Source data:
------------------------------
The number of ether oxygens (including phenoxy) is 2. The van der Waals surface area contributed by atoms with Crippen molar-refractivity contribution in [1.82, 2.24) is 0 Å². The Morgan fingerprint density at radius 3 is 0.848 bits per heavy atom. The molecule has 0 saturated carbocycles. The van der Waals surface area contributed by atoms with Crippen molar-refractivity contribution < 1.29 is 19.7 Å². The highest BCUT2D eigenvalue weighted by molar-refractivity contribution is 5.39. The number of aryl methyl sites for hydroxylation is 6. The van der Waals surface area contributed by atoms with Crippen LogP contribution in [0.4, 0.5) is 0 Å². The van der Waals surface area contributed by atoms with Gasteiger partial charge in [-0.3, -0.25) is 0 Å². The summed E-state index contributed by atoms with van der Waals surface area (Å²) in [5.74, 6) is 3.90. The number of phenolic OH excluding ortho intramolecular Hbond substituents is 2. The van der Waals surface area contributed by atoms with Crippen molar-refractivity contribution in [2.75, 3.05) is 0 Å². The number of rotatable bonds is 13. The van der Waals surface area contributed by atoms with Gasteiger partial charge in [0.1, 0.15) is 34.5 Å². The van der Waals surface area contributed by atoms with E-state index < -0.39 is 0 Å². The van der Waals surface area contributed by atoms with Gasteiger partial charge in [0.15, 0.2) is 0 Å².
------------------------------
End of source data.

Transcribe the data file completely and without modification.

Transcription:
The number of ether oxygens (including phenoxy) is 2. The van der Waals surface area contributed by atoms with Crippen molar-refractivity contribution in [1.82, 2.24) is 0 Å². The Morgan fingerprint density at radius 3 is 0.848 bits per heavy atom. The molecule has 0 saturated carbocycles. The van der Waals surface area contributed by atoms with Crippen molar-refractivity contribution < 1.29 is 19.7 Å². The highest BCUT2D eigenvalue weighted by molar-refractivity contribution is 5.39. The number of aryl methyl sites for hydroxylation is 6. The van der Waals surface area contributed by atoms with Crippen LogP contribution in [0.4, 0.5) is 0 Å². The van der Waals surface area contributed by atoms with Gasteiger partial charge in [-0.3, -0.25) is 0 Å². The summed E-state index contributed by atoms with van der Waals surface area (Å²) in [5.74, 6) is 3.90. The number of phenolic OH excluding ortho intramolecular Hbond substituents is 2. The van der Waals surface area contributed by atoms with Crippen molar-refractivity contribution in [2.75, 3.05) is 0 Å². The number of rotatable bonds is 13. The van der Waals surface area contributed by atoms with Gasteiger partial charge in [0.1, 0.15) is 34.5 Å². The van der Waals surface area contributed by atoms with E-state index < -0.39 is 0 Å². The van der Waals surface area contributed by atoms with Gasteiger partial charge in [0.15, 0.2) is 0 Å².